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Smaller projects like these mean you can practice but still create something useful that can be used around the home or given as gifts.
Mastering a new pattern or stitch takes a bit of patience, so doing it on a reduced scale helps. If you make a mistake chances are you will not have to unpick many rows or stitches. If you make a complete hash as I have done on many occasions, starting again is no big deal as you probably didn't spend too long anyway. For example, I often did a bit on a particular cloth and realised I'd made it too big. Pulling it out and starting again with fewer stitches is not too much of an issue. In a short time, I am back where I was. 😀
Once you have made a few of them it can become quite addictive. I like to use up leftover 100% cotton yarn from previous projects to make new designs from stitches I see in knitting books or online.
Easiest Knitting Stitches
I have chosen these 5 styles based on the easiest knitting stitches that a beginner should learn. These are -
- garter stitch,
- stocking stitch,
- rib stitch,
- moss/ seed stitch and
- basket weave
This FREE design is by Deb Buckingham from Knit on Designs
It is perfect for new knitters as it uses only the knit stitch. As it is available at no cost there is no reason not to give it a go! Practice casting on and knitting trying to make each stitch as cleanly as you can, then cast off. Make a few in different pastel shades, as shown in the image, tie them together in a ribbon and give them away as a gift.
This FREE pattern from Rachel Kleynhans has a garter border which helps to keep the stocking stitch in the middle from curling.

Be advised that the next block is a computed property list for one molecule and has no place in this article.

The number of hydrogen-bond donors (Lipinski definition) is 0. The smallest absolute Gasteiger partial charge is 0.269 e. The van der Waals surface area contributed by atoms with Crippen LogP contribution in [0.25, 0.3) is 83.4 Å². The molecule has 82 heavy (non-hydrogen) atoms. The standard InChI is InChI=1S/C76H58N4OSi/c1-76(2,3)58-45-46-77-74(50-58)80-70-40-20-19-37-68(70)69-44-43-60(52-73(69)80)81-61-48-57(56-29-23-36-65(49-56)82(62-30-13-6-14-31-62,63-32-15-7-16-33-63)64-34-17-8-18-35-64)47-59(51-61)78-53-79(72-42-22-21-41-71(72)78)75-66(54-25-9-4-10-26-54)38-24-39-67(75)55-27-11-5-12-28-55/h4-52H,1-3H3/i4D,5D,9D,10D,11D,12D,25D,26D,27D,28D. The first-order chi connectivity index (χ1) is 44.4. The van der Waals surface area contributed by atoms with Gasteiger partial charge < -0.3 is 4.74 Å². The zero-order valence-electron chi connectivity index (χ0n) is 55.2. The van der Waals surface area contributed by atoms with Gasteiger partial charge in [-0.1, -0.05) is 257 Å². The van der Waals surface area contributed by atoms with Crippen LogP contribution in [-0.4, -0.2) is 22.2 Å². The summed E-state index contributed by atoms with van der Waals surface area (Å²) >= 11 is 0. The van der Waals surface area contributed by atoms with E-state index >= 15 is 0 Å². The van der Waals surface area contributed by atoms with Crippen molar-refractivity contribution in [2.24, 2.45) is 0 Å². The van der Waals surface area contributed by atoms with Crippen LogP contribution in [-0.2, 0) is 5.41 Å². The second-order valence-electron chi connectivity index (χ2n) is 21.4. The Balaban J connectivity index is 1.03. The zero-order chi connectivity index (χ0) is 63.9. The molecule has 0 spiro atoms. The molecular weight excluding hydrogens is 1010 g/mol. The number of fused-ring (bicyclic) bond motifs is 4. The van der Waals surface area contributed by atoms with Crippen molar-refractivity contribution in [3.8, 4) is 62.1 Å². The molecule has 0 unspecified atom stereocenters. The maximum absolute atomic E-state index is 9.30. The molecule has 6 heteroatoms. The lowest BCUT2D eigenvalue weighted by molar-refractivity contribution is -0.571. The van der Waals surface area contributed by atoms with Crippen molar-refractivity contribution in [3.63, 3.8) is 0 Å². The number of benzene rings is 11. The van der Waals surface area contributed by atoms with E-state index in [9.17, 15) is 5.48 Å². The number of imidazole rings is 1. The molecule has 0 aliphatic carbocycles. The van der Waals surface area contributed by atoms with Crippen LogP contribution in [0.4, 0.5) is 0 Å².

It is made in Aran weight yarn, 100% cotton and 5mm knitting needles. You will only need less than one 50g ball of yarn.
A rib stitch is one of the foundation stitches that a new knitter needs to know how to do. However, when used in a dishcloth the ribbing causes it to pull the fabric inwards and the overall effect is not so attractive. This design from Kathleen Baer Patterns which is done on the diagonal still has the look of a rib stitch and does not curl up.
Using this pattern a beginner will get practice in following a pattern carefully as there is a 4 row repeat. On each row there is an increase of one stitch done via a knit front and back. The wrong side row is a purl row except the first and last stitches which make up a garter stitch border. The right side row has an alternating system of knit one and then purl one to give the rib effect.
This FREE pattern from Stay@Home Stitchings gives good practice of this very textured stitch that is ideal for cleaning cloths. To do this stitch you knit one and purl one through the first row and then in the next row, you alternate. This means that you knit the purls and purl the knits. This pattern gives a completely reversible design - meaning it appears the same on both sides.
Handmade by Stacy J has made available this easy design for new knitters. It comprises blocks of alternating stocking stitch and garter stitch that appear to weave in and out like a woven basket.
This design gives practice in following a pattern as written instructions and following a chart, as both are given.
So there you have 5 easy dishcloth knitting patterns to make that will assist new knitters to learn these basic techniques of the garter stitch. stocking stitch, seed/moss stitch, ribbing and basketweave. Use up leftover stash yarn that is 100 per cent cotton and make bundles of them to give away as homemade gifts.
Knitting Patterns for Easy Scarves